Mali Tabor


The ‘Mali Tabor’ Castle is mentioned for the first time in written Croatian sources at the end of the 15th century. It was then owned by the Ratkay family, but its builders are unknown to this day.

Mali Tabor, the former castle and later palace, was built on an important strategic point, providing visual contact with nearby major medieval castles.

Historical sources from 1511 mentions the term castellum (castle, small fort) for Mali Tabor. The first known owners were Ivana Korvina, son of Matthias Corvinus, King of Hungary. He owned the castle from 1490 until 1504. After Korvina died, the property was owned by Juraj Brandenburg until 1524. Brandenburg sold the building to Ratkay family. In 1772, Ivan Ratkay left the Mali Tabor castle to his nephew, the baron Joseph Wintershoffen, in whose possession it remained until 1818. Later the castle was inherited by Rikard Jelačić from Zaprešić. He owned the castle until 1876, and from then it was owned by the Irish baron Henry Cavanagh, whose descendants kept the castle until the end of the Second World War.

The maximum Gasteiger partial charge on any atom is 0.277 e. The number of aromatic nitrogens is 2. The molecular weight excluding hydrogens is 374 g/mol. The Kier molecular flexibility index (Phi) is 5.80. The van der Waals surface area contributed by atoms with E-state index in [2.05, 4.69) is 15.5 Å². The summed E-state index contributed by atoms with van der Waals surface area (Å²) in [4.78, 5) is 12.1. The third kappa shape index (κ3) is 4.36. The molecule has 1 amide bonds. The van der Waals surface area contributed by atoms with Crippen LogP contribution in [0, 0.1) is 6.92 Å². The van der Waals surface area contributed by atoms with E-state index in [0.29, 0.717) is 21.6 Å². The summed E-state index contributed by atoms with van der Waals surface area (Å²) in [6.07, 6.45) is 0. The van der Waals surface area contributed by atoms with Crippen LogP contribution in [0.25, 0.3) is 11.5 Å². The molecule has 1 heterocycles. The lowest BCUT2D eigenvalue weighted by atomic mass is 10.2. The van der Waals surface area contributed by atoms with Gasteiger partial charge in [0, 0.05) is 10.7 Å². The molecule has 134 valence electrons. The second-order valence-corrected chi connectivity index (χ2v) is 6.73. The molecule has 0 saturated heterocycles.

In the earliest phase of construction, the castle had the shape of a rectangular building with defense walls and four semi-towers. The western wall, is probably the original defense wall of the old Mali Tabor castle.


During the second phase of construction, the castle was transformed into a one-storied Baroque palace. It remained in this function until the 19th century. In 1861 a one-storied annex was built in the eastern wing of the castle on the northern side. This was also the time when the northern defense wall of the castle was torn down and a new entrance portal was built. The portal has been preserved to this day. The castle is abandoned for many years today. It is in a bad state and for sale. These photos of ‘Mali Tabor’ were taken in 2018.

Built 1400s
Abandoned 1995
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